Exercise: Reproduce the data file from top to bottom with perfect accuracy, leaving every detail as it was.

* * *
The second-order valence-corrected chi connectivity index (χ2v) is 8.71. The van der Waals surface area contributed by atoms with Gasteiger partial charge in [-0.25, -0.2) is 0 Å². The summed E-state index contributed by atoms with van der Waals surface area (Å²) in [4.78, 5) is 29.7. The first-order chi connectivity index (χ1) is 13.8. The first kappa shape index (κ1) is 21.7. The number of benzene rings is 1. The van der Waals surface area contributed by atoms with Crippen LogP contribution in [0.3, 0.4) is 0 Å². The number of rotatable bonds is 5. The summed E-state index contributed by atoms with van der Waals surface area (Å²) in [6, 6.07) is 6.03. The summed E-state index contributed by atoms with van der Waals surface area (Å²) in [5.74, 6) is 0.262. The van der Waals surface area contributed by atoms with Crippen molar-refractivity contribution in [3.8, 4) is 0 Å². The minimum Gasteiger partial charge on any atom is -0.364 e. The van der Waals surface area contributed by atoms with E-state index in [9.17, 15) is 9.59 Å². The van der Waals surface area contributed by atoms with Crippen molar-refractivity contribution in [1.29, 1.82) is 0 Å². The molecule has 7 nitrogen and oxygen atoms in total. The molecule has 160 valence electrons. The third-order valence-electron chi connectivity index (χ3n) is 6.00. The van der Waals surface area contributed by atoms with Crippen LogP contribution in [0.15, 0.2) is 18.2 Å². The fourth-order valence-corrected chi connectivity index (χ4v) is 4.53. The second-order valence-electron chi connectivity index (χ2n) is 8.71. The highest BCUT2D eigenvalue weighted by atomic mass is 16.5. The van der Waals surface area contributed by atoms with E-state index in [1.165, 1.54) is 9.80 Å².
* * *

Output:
The second-order valence-corrected chi connectivity index (χ2v) is 8.71. The van der Waals surface area contributed by atoms with Gasteiger partial charge in [-0.25, -0.2) is 0 Å². The summed E-state index contributed by atoms with van der Waals surface area (Å²) in [4.78, 5) is 29.7. The first-order chi connectivity index (χ1) is 13.8. The first kappa shape index (κ1) is 21.7. The number of benzene rings is 1. The van der Waals surface area contributed by atoms with Crippen LogP contribution in [0.3, 0.4) is 0 Å². The number of rotatable bonds is 5. The summed E-state index contributed by atoms with van der Waals surface area (Å²) in [6, 6.07) is 6.03. The summed E-state index contributed by atoms with van der Waals surface area (Å²) in [5.74, 6) is 0.262. The van der Waals surface area contributed by atoms with Crippen molar-refractivity contribution in [3.8, 4) is 0 Å². The minimum Gasteiger partial charge on any atom is -0.364 e. The van der Waals surface area contributed by atoms with E-state index in [9.17, 15) is 9.59 Å². The van der Waals surface area contributed by atoms with Crippen molar-refractivity contribution in [1.29, 1.82) is 0 Å². The molecule has 7 nitrogen and oxygen atoms in total. The molecule has 160 valence electrons. The third-order valence-electron chi connectivity index (χ3n) is 6.00. The van der Waals surface area contributed by atoms with Crippen LogP contribution in [0.15, 0.2) is 18.2 Å². The fourth-order valence-corrected chi connectivity index (χ4v) is 4.53. The second-order valence-electron chi connectivity index (χ2n) is 8.71. The highest BCUT2D eigenvalue weighted by atomic mass is 16.5. The van der Waals surface area contributed by atoms with E-state index in [1.165, 1.54) is 9.80 Å².